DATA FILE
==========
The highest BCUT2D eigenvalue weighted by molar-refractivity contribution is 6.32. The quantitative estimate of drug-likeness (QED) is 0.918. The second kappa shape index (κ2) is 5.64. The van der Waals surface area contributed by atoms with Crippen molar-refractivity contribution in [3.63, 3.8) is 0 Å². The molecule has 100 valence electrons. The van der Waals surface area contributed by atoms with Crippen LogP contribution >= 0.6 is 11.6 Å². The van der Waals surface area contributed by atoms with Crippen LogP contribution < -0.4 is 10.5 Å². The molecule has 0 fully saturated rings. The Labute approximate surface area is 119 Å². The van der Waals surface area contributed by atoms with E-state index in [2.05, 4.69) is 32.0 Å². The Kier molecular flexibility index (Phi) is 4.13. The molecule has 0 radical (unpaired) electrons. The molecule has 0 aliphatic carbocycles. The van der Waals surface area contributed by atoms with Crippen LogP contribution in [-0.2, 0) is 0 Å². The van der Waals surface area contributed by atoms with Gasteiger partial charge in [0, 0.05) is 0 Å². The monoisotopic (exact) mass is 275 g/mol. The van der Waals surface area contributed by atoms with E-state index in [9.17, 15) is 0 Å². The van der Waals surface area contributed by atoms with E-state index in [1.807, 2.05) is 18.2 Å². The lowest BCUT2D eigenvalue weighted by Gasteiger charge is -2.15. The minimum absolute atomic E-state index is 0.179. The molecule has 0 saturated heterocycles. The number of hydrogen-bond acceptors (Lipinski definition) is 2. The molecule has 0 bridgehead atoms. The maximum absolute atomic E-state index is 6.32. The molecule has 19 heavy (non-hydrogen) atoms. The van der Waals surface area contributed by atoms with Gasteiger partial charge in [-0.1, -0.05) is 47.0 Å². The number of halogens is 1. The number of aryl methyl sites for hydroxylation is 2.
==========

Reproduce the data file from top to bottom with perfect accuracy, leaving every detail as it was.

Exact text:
The highest BCUT2D eigenvalue weighted by molar-refractivity contribution is 6.32. The quantitative estimate of drug-likeness (QED) is 0.918. The second kappa shape index (κ2) is 5.64. The van der Waals surface area contributed by atoms with Crippen molar-refractivity contribution in [3.63, 3.8) is 0 Å². The molecule has 100 valence electrons. The van der Waals surface area contributed by atoms with Crippen LogP contribution >= 0.6 is 11.6 Å². The van der Waals surface area contributed by atoms with Crippen LogP contribution < -0.4 is 10.5 Å². The molecule has 0 fully saturated rings. The Labute approximate surface area is 119 Å². The van der Waals surface area contributed by atoms with E-state index in [2.05, 4.69) is 32.0 Å². The Kier molecular flexibility index (Phi) is 4.13. The molecule has 0 radical (unpaired) electrons. The molecule has 0 aliphatic carbocycles. The van der Waals surface area contributed by atoms with Crippen LogP contribution in [-0.2, 0) is 0 Å². The van der Waals surface area contributed by atoms with Gasteiger partial charge in [0, 0.05) is 0 Å². The monoisotopic (exact) mass is 275 g/mol. The van der Waals surface area contributed by atoms with E-state index in [9.17, 15) is 0 Å². The van der Waals surface area contributed by atoms with E-state index in [1.807, 2.05) is 18.2 Å². The lowest BCUT2D eigenvalue weighted by Gasteiger charge is -2.15. The minimum absolute atomic E-state index is 0.179. The molecule has 0 saturated heterocycles. The number of hydrogen-bond acceptors (Lipinski definition) is 2. The molecule has 0 bridgehead atoms. The maximum absolute atomic E-state index is 6.32. The molecule has 19 heavy (non-hydrogen) atoms. The van der Waals surface area contributed by atoms with Gasteiger partial charge in [-0.1, -0.05) is 47.0 Å². The number of halogens is 1. The number of aryl methyl sites for hydroxylation is 2.